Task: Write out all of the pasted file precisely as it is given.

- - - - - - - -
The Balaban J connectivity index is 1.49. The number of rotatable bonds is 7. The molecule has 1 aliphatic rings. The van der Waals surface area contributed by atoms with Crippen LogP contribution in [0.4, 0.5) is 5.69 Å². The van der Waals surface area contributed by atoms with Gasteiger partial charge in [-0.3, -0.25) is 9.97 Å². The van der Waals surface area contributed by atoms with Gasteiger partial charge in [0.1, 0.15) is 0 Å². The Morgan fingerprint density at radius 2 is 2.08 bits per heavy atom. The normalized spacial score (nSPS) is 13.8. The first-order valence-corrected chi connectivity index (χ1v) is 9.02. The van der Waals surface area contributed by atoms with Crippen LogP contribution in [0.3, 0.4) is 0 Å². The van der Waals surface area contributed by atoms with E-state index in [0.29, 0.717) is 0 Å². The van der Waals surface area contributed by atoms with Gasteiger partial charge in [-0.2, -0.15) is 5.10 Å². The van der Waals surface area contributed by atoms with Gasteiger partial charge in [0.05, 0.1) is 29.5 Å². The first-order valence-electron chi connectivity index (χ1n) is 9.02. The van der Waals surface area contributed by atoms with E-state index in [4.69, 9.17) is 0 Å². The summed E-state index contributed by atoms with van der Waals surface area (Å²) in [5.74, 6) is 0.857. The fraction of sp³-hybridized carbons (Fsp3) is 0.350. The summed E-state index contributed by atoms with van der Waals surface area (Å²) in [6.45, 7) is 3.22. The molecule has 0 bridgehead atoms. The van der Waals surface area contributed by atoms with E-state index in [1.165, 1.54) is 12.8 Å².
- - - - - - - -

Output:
The Balaban J connectivity index is 1.49. The number of rotatable bonds is 7. The molecule has 1 aliphatic rings. The van der Waals surface area contributed by atoms with Crippen LogP contribution in [0.4, 0.5) is 5.69 Å². The van der Waals surface area contributed by atoms with Gasteiger partial charge in [-0.3, -0.25) is 9.97 Å². The van der Waals surface area contributed by atoms with Gasteiger partial charge in [0.1, 0.15) is 0 Å². The Morgan fingerprint density at radius 2 is 2.08 bits per heavy atom. The normalized spacial score (nSPS) is 13.8. The first-order valence-corrected chi connectivity index (χ1v) is 9.02. The van der Waals surface area contributed by atoms with Crippen LogP contribution in [0.3, 0.4) is 0 Å². The van der Waals surface area contributed by atoms with E-state index in [0.29, 0.717) is 0 Å². The van der Waals surface area contributed by atoms with Gasteiger partial charge in [-0.2, -0.15) is 5.10 Å². The van der Waals surface area contributed by atoms with Gasteiger partial charge in [0.05, 0.1) is 29.5 Å². The first-order valence-electron chi connectivity index (χ1n) is 9.02. The van der Waals surface area contributed by atoms with E-state index in [4.69, 9.17) is 0 Å². The summed E-state index contributed by atoms with van der Waals surface area (Å²) in [5.74, 6) is 0.857. The fraction of sp³-hybridized carbons (Fsp3) is 0.350. The summed E-state index contributed by atoms with van der Waals surface area (Å²) in [6.45, 7) is 3.22. The molecule has 0 bridgehead atoms. The van der Waals surface area contributed by atoms with E-state index in [1.165, 1.54) is 12.8 Å².